Knowingly inflicting severe harm on human beings for the purpose of research is one of the most serious human rights abuses possible. Cases of exploitation in research have been used to illustrate unacceptable practices since the mid-20th century. Medical students all over the world have learned how not to conduct research by discussing the horrendous Nazi experiments and the more recent US Tuskegee trials.
In both cases, highly vulnerable populations were exploited within the same country: German medical doctors undertook their experiments on concentration camp detainees, while US medical doctors exploited Black US citizens by studying the natural progression of syphilis without providing available cures.
Both Nazi Germany and the US in the 1960s and 70s had ethics guidelines for the conduct of research. The Prussian guidelines of 1900 are even regarded as the earliest official regulation of non-therapeutic medical research in the Western world. But neither had mechanisms to ensure compliance.
Research ethics committees were only established in the mid-to-late 1970s in both Germany and the US. And today the existence of research ethics committees around the world makes a major difference to the protection of research participants. But what happens when such committees do not exist or are overburdened and underfunded, as is often the case in low and middle-income countries? Is there exploitation of vulnerable research populations in the 21st century?
The Constant Gardener
The best known 21st-century example of research exploitation is from a novel, not from real life. In The Constant Gardener, a diplomat searches for the murderer of his wife. She had uncovered unscrupulous activities of corporate pharmaceutical companies who misused Kenyans for research. In John le Carré’s novel, exploiters crossed borders, as it was easier to undertake unethical research abroad than at home. The European Commission coined the phrase “ethics dumping” to describe the export of unethical research practices to low and middle income countries.
And 72 years after the last Nazi experiment, 45 years after the closure of the Tuskegee trials and 16 years after John le Carré’s novel, are major human rights violations in research in the past? Sadly not. Ethics dumping does take place today – but not in the form of blatantly malevolent and gruesome activities such as the Nazi experiments and the Tuskegee trials.
Our research into ethics dumping found that unethical research is indeed carried out, as le Carré envisaged, when researchers from high-income countries have access to locations with weak legal frameworks and ethics compliance mechanisms.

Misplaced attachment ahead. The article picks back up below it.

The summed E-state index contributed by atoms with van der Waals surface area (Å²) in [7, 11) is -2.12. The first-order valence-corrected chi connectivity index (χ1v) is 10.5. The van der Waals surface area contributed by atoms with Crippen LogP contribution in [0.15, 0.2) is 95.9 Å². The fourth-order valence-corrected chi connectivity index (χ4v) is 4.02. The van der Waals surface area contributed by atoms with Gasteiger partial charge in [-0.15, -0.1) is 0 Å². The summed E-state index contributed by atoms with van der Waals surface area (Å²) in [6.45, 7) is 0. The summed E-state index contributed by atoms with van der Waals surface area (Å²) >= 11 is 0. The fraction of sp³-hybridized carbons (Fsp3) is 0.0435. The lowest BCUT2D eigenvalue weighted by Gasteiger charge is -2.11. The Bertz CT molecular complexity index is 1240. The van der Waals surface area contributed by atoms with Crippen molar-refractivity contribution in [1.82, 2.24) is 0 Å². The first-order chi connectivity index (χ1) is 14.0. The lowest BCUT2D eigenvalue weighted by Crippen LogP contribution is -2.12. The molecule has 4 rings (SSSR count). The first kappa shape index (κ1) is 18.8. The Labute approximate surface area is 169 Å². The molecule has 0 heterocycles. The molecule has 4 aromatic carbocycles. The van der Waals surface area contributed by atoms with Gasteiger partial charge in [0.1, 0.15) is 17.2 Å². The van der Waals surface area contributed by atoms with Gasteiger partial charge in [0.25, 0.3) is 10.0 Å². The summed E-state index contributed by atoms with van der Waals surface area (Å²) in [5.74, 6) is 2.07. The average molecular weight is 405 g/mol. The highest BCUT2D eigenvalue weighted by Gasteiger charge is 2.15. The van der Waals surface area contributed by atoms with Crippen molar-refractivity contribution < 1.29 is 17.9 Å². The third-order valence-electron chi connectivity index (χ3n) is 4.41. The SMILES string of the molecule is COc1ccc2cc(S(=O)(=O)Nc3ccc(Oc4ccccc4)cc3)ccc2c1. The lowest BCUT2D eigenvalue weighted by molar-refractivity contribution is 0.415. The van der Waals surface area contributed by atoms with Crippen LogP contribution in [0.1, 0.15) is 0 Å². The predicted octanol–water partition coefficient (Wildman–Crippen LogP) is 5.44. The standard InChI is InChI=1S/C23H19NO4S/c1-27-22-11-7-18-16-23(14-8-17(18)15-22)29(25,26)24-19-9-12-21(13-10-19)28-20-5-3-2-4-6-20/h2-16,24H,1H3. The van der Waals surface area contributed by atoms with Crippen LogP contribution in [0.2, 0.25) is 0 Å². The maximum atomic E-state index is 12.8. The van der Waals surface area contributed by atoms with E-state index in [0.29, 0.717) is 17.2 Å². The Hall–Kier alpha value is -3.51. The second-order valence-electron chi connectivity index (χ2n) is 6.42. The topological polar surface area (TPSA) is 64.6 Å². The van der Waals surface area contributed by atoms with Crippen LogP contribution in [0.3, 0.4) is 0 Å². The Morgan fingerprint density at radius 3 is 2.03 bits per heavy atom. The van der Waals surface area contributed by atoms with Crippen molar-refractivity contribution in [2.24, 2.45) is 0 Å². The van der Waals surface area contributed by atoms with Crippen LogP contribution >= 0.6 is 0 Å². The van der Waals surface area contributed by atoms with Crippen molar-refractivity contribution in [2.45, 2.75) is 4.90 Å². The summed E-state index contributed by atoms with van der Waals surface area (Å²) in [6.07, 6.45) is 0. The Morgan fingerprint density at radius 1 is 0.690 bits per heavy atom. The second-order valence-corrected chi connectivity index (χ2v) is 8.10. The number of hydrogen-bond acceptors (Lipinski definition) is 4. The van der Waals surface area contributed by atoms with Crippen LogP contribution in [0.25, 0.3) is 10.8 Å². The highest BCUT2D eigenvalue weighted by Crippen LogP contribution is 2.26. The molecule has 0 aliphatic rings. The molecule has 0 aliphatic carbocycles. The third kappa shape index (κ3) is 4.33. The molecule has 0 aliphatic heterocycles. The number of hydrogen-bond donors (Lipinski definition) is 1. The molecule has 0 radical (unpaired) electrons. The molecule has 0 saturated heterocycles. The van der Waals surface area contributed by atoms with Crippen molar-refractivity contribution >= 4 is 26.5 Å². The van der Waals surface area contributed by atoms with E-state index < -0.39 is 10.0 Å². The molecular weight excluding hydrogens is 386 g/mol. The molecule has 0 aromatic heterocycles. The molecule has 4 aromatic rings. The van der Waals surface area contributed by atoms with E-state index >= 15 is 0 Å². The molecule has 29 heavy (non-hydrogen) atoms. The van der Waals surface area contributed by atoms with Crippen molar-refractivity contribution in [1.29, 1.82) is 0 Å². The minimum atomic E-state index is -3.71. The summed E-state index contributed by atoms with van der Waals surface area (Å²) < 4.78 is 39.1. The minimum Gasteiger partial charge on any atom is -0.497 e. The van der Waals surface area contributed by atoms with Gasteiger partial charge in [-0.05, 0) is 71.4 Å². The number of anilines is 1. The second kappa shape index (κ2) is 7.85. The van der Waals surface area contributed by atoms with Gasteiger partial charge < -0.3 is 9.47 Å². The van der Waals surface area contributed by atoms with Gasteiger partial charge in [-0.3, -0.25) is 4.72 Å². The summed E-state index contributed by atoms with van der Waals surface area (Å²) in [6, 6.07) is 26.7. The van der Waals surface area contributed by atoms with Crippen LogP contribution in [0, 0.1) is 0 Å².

In some cases, the double standards and therefore the exploitation of research participants in low and middle-income countries is obvious. For instance, when a Chinese research participant is not compensated for a research-related injury, as she would have been had the harm occurred in a high income country. Or when a pharmaceutical company and a university in the US benefit financially from blood samples taken from poor Chinese villagers, with no benefit sharing with the local community.
In other cases, it is the disrespect shown by researchers from high-income countries that is flagrant. For instance, where ethics approval from the host country is sought only after the research has been completed when the researcher realises that their findings are unpublishable without ethics approval.
Ethics, integrity and double standards
It is clear what is ethically required in the above cases. Researchers with integrity would not conduct themselves in this manner. The more difficult cases of ethics dumping in the 21st-century involve complex questions without straightforward answers. For instance, where a researcher uncovers illegal female genital mutilation in an African community and has to decide between reporting a disadvantaged community to law enforcers or keeping to the informed consent obtained, which did not raise the possibility of stigma and criminal procedures.
One area stands out as serious ethics dumping, namely study designs that offer no intervention when effective treatments are available. This means half the study participants receive an intervention, which is hoped to be effective, while the other half (the control arm) do not. For example, an internationally funded study in India withheld effective cervical cancer screening methods from 141,000 women – 254 women in this group died from cervical cancer.
The World Medical Association’s Declaration of Helsinki is clear on this issue. Such studies are only allowed if the patients who receive no intervention will not be subject to serious or irreversible harm as a result of taking part in research.
However, some argue that the issue becomes less clear when a potential patient perspective is added. In settings where no medical care is available at all, studies sponsored by high-income countries may be the only access to healthcare poor patients have. Hence, half of the patients in a study with a no intervention control arm might still benefit. Yet this approach clearly relies on double standards in research, an approach that does not belong in the 21st-century.
None of the above cases would be suitable for a le Carré novel. Those fighting ethics dumping cannot rely on thriller authors or investigative journalists to capture world attention. Instead, they must rely on a sense of integrity from the researchers themselves and support efforts at strengthening compliance structures in low and middle-income countries.